At the recent Labour Party Conference, we asked attendees to share with us their number one priority for improving transport in the cities. And lots of people took up the challenge, as you can see on our board below! We’re going highlight some of these here and direct you to some of the work that we’ve done in these areas. Our Policy Futures document showcases the directions for policy across transport, with more specific work highlighted below.
Lots of people highlighted buses as an important area for improving transport in our cities, from synchronisation across operators, greater regulation and more frequent and reliable services to encourage people to move away from cars.
Buses are vital to our city regions, with over 80% of public transport trips in metropolitan areas being made by bus and contributing £2.5bn of benefits in the metropolitan areas alone. You can find more in our Bus Policy briefing, where we argue the importance of buses to public transport. The forthcoming Bus Services Bill will devolve more powers to city regions over their bus networks, and you can find out more about the bill in our Buses Bill FAQ. And there is lots more work on the value of buses to our city regions here.
Many people made suggestions around the accessibility of buses, the need for audio-visual announcements on buses and priority for wheelchair users. This is clearly important and UTG’s work has recognised the value of buses in supporting those with greater accessibility requirements. The Guide Dogs are currently leading a campaign for Talking Buses, take a look to find out more.
Digital innovation is an area that UTG are increasingly looking into. Ticketing is an area that we have worked on a great deal in the past, see Smart Ticketing for more. We held an event earlier this year looking at emerging data and transport authorities, which broadens out our examinations of digital innovation, you can find more on our Smart Futures pages and a blog post about the event too.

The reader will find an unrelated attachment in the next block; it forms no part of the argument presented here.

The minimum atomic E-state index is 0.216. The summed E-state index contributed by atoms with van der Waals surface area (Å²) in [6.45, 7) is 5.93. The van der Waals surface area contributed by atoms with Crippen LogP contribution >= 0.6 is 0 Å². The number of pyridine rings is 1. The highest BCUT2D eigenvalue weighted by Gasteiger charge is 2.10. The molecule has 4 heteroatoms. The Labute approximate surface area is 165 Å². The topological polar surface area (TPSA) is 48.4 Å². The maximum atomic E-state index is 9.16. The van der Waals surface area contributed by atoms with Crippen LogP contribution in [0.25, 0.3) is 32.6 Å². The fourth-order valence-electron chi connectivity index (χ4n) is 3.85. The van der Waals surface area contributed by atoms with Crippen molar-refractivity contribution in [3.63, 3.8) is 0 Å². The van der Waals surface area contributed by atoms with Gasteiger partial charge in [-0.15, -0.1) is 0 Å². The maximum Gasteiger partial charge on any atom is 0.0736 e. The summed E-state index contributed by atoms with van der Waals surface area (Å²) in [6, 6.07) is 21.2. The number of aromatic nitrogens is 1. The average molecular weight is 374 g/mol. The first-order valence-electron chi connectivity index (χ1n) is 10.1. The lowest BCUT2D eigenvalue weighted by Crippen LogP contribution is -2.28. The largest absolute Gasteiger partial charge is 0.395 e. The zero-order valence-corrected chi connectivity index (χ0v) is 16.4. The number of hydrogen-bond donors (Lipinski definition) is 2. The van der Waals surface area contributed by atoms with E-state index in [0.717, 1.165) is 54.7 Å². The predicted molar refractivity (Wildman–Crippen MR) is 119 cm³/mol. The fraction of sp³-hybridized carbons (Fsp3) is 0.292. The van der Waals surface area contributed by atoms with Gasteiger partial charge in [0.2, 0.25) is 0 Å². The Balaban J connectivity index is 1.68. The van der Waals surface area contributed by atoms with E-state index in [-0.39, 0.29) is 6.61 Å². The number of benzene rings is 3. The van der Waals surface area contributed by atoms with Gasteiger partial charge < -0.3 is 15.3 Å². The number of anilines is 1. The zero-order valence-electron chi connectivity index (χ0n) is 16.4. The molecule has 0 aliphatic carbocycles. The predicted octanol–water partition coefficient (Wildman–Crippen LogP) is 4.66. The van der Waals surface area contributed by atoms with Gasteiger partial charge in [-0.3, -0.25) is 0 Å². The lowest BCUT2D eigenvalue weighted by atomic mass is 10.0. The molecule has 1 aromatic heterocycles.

Freight transport was an area that came up and something that UTG have worked on. You can find out more on our Freight Hub and read our Vision for Urban Freight. We also held a Last Mile Challenge Conference in 2014 asking people to share innovative ideas for last mile deliveries in cities.
Lots of people highlighted cycling as their number one priority for improving urban transport. Our Cycling Hub shares our work on this area, as well as providing direction to other organisations who are delivering evidence on the case for cycling investment.
And, we couldn’t have a transport priorities board without someone mentioning POTHOLES! UTG has examined the economics of national and local road maintenance, and you can find out more in our Bumpy Ride report.
Hopefully, for those of you who shared your transport priorities, this is a useful way of finding out more about our work on these areas. We’ll also be at the Conservative Party Conference and hopefully we can share transport priorities from there and look at some of the similarities and differences between them.